I noted you had removed the cake tin leaving the base while cooling in the above pictures. Does it matter if I leave the cake tin on while cooling?

    I have tried using a removable pan before as i do not have tube pan. Right after baking, I remove the tin and also the base and I realised the base is slightly wet. Not sure why this happen? is it because I remove the base? because i have thought the base will make the cake wet due to condensation but apprarently, I have read many sites to remove the cake only after the cake has cooled down completely.

    Not sure if you can help me.

    Thank you.

    Rachel

    • Hi Rachel,

      I did not remove the tin while cooling the cake. There are two photos. The one on the left is when it’s cooling ( still with the tin on) and the one on the right is when the tin has been removed after it has cooled completely.

      I think you should leave the tin on while cooling as suggested by the other websites. By propping the cake on a funnel, there is a gap between the cake and the wire rack and there won’t be a problem with condensation.

      The cake may have a wet bottom because of under baking or lack of heat from the bottom of the oven. There are many factors that may have caused this. How is the structure of the rest of the cake?

      • Rachel says:

        Dear Jo

        The cake is soft, except the base slight wet. I think it could be because of the temperature. The bottom of my oven has a big tray that I didn’t took out during baking and think this is the cause. Thanks for your advice. It really helps.

        Regards
        Rachel

      • Hi Rachel,

        Yes. I think that is a very possible reason. the tray would shield the bottom of your pandan cake from the heat it needs.

        Glad to be of some help. ;)

  14. xinyi says:

    Hi Rachel

    Tried your recipe a few days ago. It turns out ok. But it has a strong egg taste. Can I know how can I improve this….

    Thanks
    Xy

  15. gary says:

    Hi Jo,

    I made like 6-7 attempts with your recipe. Everything seems well except it’s not soft, light and fluffy but wet and heavy. Any idea what is likely the problem?

    Thanks.

    • Hi Gary,

      I’m sorry to hear that your pandan cakes haven’t been turning out quite right.

      Just a few qns: Does the cake rise up to a good height when it is in the oven? and does it stay at that height after taking out from the oven.

      I can’t exactly say what went wrong. But a few reasons that may have caused a dense and wet cake:

      1. Temp of the oven
      Temp may not be stable or too low so the cake doesn’t rise to its optimum height and the center is dense and wet. Do you use a separate oven thermometer when baking? Home oven temp tends to fluctuate and sometimes they are not at the temp that you set ( my oven tends to be about 25 deg cel higher than the temp I set. So I have to adjust accordingly.)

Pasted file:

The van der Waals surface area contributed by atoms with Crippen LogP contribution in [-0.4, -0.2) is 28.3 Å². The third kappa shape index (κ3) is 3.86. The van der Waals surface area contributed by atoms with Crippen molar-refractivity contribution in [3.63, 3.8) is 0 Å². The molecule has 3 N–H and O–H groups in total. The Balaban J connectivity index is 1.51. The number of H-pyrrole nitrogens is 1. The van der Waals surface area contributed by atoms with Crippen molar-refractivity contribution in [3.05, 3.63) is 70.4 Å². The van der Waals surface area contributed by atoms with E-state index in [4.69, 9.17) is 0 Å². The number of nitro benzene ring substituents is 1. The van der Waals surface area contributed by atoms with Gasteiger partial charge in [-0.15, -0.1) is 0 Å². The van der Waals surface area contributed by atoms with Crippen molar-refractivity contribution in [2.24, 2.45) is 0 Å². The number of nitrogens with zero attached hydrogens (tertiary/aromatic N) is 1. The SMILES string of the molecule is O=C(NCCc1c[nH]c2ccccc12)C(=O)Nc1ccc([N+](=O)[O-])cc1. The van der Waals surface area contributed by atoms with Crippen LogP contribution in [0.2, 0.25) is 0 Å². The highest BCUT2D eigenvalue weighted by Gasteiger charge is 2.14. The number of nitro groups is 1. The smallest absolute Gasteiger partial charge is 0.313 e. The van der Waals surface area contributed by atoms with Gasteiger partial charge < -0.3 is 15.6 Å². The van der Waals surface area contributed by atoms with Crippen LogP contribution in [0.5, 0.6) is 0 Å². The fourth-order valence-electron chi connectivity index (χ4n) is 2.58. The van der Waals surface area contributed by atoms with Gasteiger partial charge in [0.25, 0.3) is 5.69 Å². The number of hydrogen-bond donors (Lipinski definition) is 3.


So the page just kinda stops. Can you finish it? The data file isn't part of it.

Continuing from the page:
2. The egg whites may be underwhisked or overwhisked.
      It needs to be whisked till glossy firm peaks, just under stiff peaks.

      Also, when you are folding in the egg whites, take care not to deflate too much air in the egg whites.

      hope this helps!

      • Gary says:

        Hi,

        If I remember correctly, it did sink a tiny bit after removing from the oven.

        1. I am not sure if it has risen to the optimum height but it looks beautiful on the outside when i remove it from the pan. I do not have a separate oven thermometer (will try to get one). Will temp higher than 180 result in dense and wet center or lower temp?

        2. Pardon my ignorance, what’s the big diff between glossy firm peaks and stiff peaks? How do i tell? – I am going to re-read your blog for the 101th time. 8-(

        What do you mean by “not to deflate to much air in the egg whites”? I tend to fold quite thoroughly to avoid white streaks. Is that a problem?

        Appreciate your advice.
        Thanks.

      • Hi Gary,

        Sorry for replying late.

        Do you invert your cake when cooling it. You should do that once you remove the cake from the oven to prevent it from sinking/ collapsing on its own weight.

        1. I would still strongly recommend getting an oven thermometer. It is cheap and essential for something as finicky as a chiffon cake or macarons for that matter.

        A lower temperature would be the likely cause of a cake with a dense and wet center.. Or, you may not have baked the cake long enough. It can be either reason or both.

        2. I’ve written about glossy, firm peaks and stiff peaks in the chocolate chiffon cake link below:
        http://jothetartqueen.wordpress.com/2013/09/12/back-to-basics-how-to-make-the-perfect-chiffon-cake/

        basically, glossy firm peaks are reached just before stiff peaks. The peaks will hold but the tip will fall back slightly onto itself.

        you can also check out this link on the whipping of whites and its different stages in pictorial format:

        http://www.thekitchn.com/a-visual-guide-soft-peaks-firm-115557

        3. I use a rubber spatula to fold the egg whites and I use the below method (see link below). I do fold it thoroughly as well to prevent clumps of egg whites in the chiffon cake mixture.

        This link may help: http://baking911.com/quick-guide/how-to-az/mixing-method-folding

        Hope this answers your questions. :)

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  17. Evelyn Guslin says:

    Greatt!! Gonna try this soon !! Thanks a lot for the recipe and tips ^^

  18. Johena says:

    I’m reading the recipe and I have a problem with the amount of egg whites. What size of eggs are you using for the recipe?
    If I refer for exeample to large eggs then 270g will bee approximately 9 egg whites and not 6, am I wrong?

    • Hi Johena,

      Yes, the eggs I use are very large.
      That’s why I prefer to use the weight of the egg/egg whites when I put it in a recipe.

      The amt, 270g of egg whites, is correct. Just follow the weight instead of the no. of eggs. Hope this clarifies.